Developing an Integrated Coastal Water Predictive Capability to Promote Resilience to Water Risks

A NOAA Funded U.S. IOOS Coastal and Ocean Modeling Testbed (COMT) Project

Project Overview

As coastal ocean prediction science is pushed to the land-sea boundary, a critical need arises for implementation of a robust, efficient, multiscale, two-way model coupling methodology to accurately describe interactions between terrestrial hydrology (i.e. river input, precipitation, and run-off) and the coastal ocean. This project will address this need by developing a prototype prediction system that couples coastal ocean predictions with NOAA’s National Water Model (NWM) forecasts.

Why this Matters

This project, guided by user requirements, will provide an integrated coastal water predictive capability to deliver water intelligence products and information vital for decision making both during high-impact events, such as hurricanes, nor’easters, and storm surge, and for routine water management, including marine ecosystem health, transportation, and agriculture.  

Sample Model Output

Sample model output for the St. John’s River showing surface elevation, temperature, and salinity during Hurricane Matthew, Oct. 2016

Project Locations 

Two sites representing distinct river-ocean coupled systems will serve as study sites for this effort:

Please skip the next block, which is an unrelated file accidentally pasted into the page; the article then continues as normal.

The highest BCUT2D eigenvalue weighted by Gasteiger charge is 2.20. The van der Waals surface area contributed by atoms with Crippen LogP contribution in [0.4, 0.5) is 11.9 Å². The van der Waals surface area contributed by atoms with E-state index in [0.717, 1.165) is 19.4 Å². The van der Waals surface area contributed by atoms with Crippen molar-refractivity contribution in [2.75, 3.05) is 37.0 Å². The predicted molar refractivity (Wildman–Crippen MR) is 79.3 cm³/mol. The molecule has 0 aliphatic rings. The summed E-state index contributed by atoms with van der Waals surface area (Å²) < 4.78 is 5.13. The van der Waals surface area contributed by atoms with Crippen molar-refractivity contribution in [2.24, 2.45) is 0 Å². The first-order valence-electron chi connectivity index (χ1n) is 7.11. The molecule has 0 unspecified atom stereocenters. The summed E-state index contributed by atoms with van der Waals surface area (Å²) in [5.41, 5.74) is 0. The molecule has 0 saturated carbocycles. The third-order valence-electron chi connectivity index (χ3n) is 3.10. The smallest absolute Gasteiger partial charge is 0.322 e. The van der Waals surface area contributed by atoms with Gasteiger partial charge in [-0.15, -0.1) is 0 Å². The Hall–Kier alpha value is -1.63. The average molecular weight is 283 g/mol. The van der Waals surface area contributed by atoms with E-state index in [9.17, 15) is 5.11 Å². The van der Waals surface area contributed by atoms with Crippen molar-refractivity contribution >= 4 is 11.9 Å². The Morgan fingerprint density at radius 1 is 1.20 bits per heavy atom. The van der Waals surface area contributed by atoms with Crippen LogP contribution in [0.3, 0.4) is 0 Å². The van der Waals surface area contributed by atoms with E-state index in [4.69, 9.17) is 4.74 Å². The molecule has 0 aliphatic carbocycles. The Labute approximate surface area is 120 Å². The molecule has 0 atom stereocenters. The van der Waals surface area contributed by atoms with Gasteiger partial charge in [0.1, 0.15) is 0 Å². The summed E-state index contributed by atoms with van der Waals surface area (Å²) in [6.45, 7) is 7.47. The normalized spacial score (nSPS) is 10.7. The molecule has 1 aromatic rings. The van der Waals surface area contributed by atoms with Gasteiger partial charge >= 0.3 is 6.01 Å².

• Albemarle-Pamlico Sound, NC: a classic lagoonal system, where river-ocean exchange is through inlets on barrier islands. Complex river-ocean interactions happen especially during high-impact events when flooding, shoreline breaching, and/or formation of new inlets occur. Weather events such as hurricanes and nor’easters negatively impact landward communities and the agriculture industry
  • St. John’s River, FL: a classic estuarine system, where continuous river-ocean interactions affect navigation, agriculture, and other important human activities on a daily basis.

Project Partners

Fathom Science will lead the effort in developing the coupled river-ocean prediction system for both study sites. 

SECOORA will work with stakeholders from NC and FL to determine the model outputs and products that will be beneficial to end users. 

The project team will ultimately transition this modeling capability to NOAA’s National Ocean Service (NOS) and National Weather Service’s National Water Center (NWC), so these partners are integral in the scoping of the products and the transition planning.